“This article rests on the idea of structural racism, one of the clearest examples we have of the wider-ranging concept of structural violence: social and political arrangements that harm populations. These concepts are critical for understanding health inequities but they challenge many of the taken-for-granted assumptions of health research, which tends to value things that can be observed or measured at the individual level. Here we are looking at and naming larger societal level forces that directly harm people in systematic ways,” noted co-author Fernando De Maio, associate professor of sociology at DePaul University.
Clinical implications: identifying structural racism in health care
Beyond the success of this breast cancer success story, the authors suggest that the task force’s success in systematically identifying race-driven health disparities and then finding ways to address them regionally can be replicated. They argue that there are three critical strategies to addressing structural racism in healthcare:
- Make the invisible visible. The authors suggest physicians can examine health disparities in their own practices by comparing clinical outcomes in their patients with national data that health across racialized groups to assess.
- Engage community to change the narrative: The negative impact that social forces and structures can have in disadvantaged communities is well understood in those communities. Thus community-based organizations, politicians and even the media can be allies for change when provided the right information.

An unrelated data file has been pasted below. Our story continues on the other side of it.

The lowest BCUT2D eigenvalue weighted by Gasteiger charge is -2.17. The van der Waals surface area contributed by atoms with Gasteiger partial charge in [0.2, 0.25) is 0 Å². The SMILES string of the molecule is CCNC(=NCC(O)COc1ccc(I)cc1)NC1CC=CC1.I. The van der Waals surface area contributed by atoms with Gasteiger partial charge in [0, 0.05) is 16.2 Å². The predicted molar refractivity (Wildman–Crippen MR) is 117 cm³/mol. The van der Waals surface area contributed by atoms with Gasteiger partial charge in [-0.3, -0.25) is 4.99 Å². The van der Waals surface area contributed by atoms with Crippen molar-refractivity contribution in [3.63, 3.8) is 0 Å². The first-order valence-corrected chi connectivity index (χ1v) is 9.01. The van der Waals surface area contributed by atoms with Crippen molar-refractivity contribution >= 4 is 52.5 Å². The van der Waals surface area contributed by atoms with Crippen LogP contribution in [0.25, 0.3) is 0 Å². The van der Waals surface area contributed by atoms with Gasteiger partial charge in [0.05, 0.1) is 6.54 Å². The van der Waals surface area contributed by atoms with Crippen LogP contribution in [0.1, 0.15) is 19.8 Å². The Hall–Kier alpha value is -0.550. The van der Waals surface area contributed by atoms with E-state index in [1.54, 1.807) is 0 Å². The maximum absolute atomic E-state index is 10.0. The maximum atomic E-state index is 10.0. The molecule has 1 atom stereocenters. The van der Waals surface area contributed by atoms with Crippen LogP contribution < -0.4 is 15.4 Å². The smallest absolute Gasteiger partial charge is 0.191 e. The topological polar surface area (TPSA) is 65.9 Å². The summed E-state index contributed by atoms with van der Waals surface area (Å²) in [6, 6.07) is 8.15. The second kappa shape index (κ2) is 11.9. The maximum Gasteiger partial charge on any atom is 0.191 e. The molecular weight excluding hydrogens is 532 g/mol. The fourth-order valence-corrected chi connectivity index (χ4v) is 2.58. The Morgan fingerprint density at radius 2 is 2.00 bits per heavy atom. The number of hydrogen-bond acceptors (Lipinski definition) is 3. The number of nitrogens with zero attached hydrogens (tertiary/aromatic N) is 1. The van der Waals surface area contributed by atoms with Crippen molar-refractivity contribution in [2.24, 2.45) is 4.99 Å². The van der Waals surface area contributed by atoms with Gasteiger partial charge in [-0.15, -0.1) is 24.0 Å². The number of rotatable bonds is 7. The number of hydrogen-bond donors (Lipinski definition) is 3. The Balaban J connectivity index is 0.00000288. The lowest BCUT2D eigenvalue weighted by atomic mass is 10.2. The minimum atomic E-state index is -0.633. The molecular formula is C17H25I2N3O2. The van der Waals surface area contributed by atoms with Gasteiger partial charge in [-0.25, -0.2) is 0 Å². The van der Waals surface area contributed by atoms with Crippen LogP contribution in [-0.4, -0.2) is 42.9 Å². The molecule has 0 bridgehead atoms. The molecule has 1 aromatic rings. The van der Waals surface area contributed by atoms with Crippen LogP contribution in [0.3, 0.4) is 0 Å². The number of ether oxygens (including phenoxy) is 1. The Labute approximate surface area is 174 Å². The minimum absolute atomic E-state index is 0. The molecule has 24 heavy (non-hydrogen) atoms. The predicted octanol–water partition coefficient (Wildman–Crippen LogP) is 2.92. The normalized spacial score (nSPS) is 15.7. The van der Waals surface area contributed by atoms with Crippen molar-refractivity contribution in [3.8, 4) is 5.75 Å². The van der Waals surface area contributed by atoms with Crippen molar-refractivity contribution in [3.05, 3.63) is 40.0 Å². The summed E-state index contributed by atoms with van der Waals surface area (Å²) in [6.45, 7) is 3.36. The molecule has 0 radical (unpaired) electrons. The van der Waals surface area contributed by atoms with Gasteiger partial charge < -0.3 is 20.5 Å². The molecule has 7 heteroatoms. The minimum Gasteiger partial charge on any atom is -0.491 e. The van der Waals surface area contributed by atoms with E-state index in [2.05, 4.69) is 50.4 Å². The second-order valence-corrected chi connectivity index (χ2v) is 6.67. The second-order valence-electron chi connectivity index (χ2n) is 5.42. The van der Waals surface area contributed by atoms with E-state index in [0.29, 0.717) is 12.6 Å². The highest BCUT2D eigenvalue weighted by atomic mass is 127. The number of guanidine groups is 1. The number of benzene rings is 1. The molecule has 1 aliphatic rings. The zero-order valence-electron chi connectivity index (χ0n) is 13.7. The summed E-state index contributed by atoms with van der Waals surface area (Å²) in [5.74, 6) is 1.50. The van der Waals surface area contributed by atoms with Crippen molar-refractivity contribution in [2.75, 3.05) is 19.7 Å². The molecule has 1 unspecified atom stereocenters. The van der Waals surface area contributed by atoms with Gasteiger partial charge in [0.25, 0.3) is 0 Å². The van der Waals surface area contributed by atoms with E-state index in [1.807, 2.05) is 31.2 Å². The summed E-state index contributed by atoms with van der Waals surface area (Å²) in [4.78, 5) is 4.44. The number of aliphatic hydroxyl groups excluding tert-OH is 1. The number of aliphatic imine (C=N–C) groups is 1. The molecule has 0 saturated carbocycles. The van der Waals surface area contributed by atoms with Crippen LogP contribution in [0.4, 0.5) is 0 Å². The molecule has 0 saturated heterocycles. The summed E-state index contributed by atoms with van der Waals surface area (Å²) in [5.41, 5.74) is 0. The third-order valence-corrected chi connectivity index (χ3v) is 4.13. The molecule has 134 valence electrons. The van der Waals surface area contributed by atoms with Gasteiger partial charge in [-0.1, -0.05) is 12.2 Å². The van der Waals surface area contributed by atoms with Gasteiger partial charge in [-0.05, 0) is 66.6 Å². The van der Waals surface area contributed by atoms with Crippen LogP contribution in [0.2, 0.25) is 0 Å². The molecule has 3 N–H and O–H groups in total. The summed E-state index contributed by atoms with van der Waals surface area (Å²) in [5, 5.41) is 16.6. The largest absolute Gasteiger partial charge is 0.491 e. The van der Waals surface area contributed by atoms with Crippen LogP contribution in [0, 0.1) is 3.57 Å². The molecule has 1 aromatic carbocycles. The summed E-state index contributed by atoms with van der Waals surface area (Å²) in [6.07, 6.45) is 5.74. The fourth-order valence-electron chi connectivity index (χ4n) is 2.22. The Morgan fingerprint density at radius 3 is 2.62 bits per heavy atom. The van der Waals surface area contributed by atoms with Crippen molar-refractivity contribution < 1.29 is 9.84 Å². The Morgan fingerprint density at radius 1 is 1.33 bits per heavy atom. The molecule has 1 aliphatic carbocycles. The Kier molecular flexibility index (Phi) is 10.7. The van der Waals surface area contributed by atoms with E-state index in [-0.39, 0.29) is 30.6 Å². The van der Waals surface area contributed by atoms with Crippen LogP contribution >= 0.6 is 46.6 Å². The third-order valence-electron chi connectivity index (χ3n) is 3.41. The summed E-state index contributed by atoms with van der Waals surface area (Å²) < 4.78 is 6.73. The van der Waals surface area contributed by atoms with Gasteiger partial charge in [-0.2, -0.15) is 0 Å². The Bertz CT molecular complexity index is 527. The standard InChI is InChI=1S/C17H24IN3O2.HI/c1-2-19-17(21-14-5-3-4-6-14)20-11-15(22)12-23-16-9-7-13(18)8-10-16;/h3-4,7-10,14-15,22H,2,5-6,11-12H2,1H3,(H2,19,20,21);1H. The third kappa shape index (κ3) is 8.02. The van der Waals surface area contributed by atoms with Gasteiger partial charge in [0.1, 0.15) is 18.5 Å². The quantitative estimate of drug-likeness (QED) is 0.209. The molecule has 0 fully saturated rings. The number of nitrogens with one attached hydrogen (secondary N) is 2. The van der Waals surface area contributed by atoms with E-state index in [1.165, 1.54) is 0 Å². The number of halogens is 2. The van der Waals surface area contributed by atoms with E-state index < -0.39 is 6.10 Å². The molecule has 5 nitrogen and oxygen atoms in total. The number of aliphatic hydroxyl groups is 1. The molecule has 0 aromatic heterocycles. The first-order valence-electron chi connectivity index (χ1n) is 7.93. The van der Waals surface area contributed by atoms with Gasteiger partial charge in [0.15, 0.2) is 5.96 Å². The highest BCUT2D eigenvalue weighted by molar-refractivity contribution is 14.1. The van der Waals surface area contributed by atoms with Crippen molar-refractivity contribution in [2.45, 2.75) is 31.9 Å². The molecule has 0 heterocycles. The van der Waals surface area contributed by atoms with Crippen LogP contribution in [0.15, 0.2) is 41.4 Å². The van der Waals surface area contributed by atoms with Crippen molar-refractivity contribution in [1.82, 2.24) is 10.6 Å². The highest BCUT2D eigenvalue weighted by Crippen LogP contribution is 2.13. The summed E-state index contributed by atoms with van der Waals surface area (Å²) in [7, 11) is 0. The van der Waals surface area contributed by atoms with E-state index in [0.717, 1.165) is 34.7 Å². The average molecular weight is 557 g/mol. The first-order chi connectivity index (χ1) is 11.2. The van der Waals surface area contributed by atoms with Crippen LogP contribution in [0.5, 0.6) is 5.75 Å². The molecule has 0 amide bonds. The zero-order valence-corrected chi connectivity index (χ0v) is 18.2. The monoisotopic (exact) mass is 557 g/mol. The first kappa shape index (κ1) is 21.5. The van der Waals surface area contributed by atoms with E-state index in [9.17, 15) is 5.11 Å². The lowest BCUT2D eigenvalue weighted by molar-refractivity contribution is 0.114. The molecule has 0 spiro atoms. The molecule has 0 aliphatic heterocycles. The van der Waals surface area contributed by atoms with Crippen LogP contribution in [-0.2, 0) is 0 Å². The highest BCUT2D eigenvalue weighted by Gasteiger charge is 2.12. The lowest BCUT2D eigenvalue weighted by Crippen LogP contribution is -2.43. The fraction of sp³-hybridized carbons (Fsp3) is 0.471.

- Make systemic changes to eliminate structural racism: Quality improvement efforts, such as updating technical skills of breast-imaging staff and establishing standardized systems for follow-up of abnormal results in the case, can help to alleviate the presence of structural racism. When these efforts were employed at low-performing hospitals, facilities showed gradual improvements in meeting quality benchmarks as well as helping to overall reduce Chicago’s breast cancer mortality disparity between white and black women.
In 2017 the task force published data showing that since the inception of the Taskforce, the black:white breast cancer mortality disparity decreased 20% in Chicago–a result not observed in the nine other US cities with the largest African-American populations, including New York and Los Angeles.
“Although the precise reasons for this the 20% drop in the black to white mortality disparity are unclear, it has highlighted the effectiveness of quality improvement in mitigating structural racism in health care,” Pallok noted.
Eliminating structural racism ‘at its root cause’
“To eliminate structural racism at its root cause, we must look beyond the walls of our clinics to the community. We must push for equity in other social systems — such as housing, schools and incarceration — that affect health outcomes,” said co-author Ansell, Rush University Medical Center’s senior vice president for community health equity and a founding member of the task force.
“And we must be willing to identify the health impact of racism. The biological differences between blacks and whites are tiny, yet the gaps in outcomes are simply too wide to continue to see race as a disease risk factor when the root cause is racism.”